1. What are the socio-economic characteristics of smallholder bean farmers in Bondo sub-County?

2. What methods do farmers use in controlling bean seed quality?

3. What is the nature and contribution of social networks in seed quality control?

4. What factors influence farmers’ preferences for bean seed sources?

Justification of the study
Understanding the choice preference for seed sources is useful in unpacking farmers’ perception of seed quality and whether quality matters when choosing seed source. This provides insights into the basis for dominance of the informal seed sector in the supply of bean seed to the smallholder farmers; as well as helps in understanding how this system thrives in a legal setup that expressly upholds the formal seed system. Furthermore, isolating the mechanisms by which farmers control quality in the informal seed sector is useful in several ways: the results help to identify the abilities or otherwise of these farmers to guarantee sustained supply of good quality bean seed. Determining the nature of social networks is useful in making recommendations for possible designing of locally-based bean seed system to utilize farmer-to-farmer linkages within the networks. It is hoped that where applicable, the results of the study will be out scaled to other legumes under schedule one of the Kenya seed act (2013).

Scope and limitations of the study
The study focused on smallholder farmers engaging in bean production. Large farm holders and were not included in the study.

Due to budgetary and time constraints as well as accessibility concerns, the study was confined to four sub-locations. This left out several smallholder bean farmers who may have had equally useful information.

Definition of terms
For the purpose of the study, the following terms were used. However, it is worth noting that the terms were used to fit the purpose of the study and may not necessarily adhere to the conventional definitions.

Seed: grains of plants used for sowing, normally capable of germination to produce new plants and provide the means of establishing a new crop by farmers each season.

Seed quality: those characteristics including physical purity, health and size of bean seed perceived by farmers as potentially having influence on germination, growth, yield and marketability of bean produce.

Seed quality control: the process through which farmers ensure that desirable seed attributes or characteristics, as perceived by them, are maintained or enhanced.

Seed system: the entire complex of organizations, individuals and institutions associated with the development, multiplication, processing, storage, distribution and marketing or exchange of seed.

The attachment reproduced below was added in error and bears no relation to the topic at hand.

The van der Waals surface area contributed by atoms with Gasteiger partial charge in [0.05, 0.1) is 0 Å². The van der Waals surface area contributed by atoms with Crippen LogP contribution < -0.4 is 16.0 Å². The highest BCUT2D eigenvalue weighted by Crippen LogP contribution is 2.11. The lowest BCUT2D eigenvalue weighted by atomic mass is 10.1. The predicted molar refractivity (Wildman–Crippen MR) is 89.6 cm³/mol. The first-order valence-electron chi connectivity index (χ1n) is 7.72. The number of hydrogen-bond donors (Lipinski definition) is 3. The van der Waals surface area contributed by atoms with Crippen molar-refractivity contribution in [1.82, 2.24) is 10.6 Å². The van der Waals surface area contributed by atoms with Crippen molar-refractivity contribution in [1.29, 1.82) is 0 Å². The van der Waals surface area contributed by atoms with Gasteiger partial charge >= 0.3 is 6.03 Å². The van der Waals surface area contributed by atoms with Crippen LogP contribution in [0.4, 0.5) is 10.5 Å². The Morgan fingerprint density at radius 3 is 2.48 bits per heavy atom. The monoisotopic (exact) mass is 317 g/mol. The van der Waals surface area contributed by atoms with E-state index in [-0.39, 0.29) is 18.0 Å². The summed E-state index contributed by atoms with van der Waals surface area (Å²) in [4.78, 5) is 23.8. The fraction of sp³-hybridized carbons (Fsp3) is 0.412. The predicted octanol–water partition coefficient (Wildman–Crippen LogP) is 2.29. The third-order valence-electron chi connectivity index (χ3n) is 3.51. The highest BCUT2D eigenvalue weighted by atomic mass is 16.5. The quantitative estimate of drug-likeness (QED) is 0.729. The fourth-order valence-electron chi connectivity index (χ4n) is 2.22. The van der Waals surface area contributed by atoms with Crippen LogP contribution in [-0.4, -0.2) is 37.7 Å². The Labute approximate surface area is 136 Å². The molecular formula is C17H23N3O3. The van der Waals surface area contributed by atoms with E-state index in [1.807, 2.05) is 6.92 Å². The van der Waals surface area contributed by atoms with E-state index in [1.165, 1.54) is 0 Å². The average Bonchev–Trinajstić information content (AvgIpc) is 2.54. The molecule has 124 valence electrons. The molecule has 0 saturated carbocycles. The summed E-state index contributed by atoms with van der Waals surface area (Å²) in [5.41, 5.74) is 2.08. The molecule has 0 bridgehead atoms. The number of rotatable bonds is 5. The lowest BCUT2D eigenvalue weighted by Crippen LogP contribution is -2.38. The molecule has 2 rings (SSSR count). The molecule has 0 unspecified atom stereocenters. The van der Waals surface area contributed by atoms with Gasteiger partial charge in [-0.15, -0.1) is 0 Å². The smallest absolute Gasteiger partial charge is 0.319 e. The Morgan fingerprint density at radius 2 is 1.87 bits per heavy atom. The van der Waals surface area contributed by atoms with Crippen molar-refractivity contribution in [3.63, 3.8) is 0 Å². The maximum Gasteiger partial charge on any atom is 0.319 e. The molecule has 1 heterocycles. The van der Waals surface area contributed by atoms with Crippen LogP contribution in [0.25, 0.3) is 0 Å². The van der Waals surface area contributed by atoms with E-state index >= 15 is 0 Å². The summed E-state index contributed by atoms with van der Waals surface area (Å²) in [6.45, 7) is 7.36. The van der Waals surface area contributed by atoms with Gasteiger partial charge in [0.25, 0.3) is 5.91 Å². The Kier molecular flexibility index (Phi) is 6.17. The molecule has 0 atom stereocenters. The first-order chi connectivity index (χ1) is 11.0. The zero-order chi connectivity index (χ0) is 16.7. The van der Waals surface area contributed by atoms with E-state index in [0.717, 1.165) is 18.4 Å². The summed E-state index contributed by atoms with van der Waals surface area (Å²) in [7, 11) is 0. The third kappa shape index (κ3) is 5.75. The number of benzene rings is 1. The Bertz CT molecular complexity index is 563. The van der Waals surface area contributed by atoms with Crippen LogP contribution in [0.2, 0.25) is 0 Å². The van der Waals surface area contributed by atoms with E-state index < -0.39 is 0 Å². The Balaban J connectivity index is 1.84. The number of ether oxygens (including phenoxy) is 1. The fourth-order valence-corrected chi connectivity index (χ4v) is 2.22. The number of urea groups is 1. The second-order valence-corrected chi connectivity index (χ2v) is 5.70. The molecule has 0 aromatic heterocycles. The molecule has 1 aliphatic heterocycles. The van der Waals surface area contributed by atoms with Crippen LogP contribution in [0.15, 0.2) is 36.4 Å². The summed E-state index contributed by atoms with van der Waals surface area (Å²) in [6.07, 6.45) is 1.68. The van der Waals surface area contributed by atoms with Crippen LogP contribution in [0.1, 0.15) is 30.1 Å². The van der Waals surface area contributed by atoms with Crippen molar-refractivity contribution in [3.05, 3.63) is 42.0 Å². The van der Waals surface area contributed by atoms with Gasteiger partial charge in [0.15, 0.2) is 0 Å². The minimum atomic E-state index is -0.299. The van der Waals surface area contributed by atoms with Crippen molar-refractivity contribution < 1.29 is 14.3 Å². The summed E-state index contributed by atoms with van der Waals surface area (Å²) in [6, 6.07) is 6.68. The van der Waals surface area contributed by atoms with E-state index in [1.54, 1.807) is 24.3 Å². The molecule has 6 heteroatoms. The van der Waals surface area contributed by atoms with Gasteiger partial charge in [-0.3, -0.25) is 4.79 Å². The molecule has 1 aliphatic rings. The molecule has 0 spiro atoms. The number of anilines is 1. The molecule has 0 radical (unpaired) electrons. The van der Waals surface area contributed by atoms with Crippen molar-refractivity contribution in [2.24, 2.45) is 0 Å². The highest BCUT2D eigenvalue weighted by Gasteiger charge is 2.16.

Informal seed system: a seed supply system integrated into the farmers’ farming system and where quality control is vested in the farmers.

Formal seed system: a system with well-defined procedures for development, distribution and access to certified seed of distinct varieties and stipulated quality.

Integrated seed system: a system that upholds coordinated actions between formal and informal seed sectors.

Smallholder farmers: defined in terms of size of land as those farmers who own less than two (2) hectares of land on which they reside, grow crops and also keep a few heads of livestock.

Bean productivity: a measure of efficiency of production expressed as the ratio of the total bean output (in tons) per unit of land cultivated (in hectares).

Social network: a number of farmers connected by communication ties through which they exchange seed related information.

Household: a number of people living together in the same house under the headship of one person known as the household head

Local grain dealer: a farmer who grows beans in his or her own farm and sells the produce to other farmers as seed

Seed treatment: those activities which are carried out by farmers with the aim of protecting bean seed from being destroyed by pests either after planting or during storage – they include application of chemicals or wood ash.

Cultural practices: those activities carried out in relation to bean production, harvesting and post-harvest management, which do not involve the use of commercial chemicals, but rely on traditional practices adopted from previous generations of farmers.

Harvesting: the act of removing either whole or part of the bean plant from the field after crop maturity.

Threshing: defined as the act of removing bean grain from the pods after harvesting by picking the pods or uprooting the whole bean plant at maturity.

Season: the cycle followed in bean production from planting to harvesting and usually takes 10 to 12 weeks.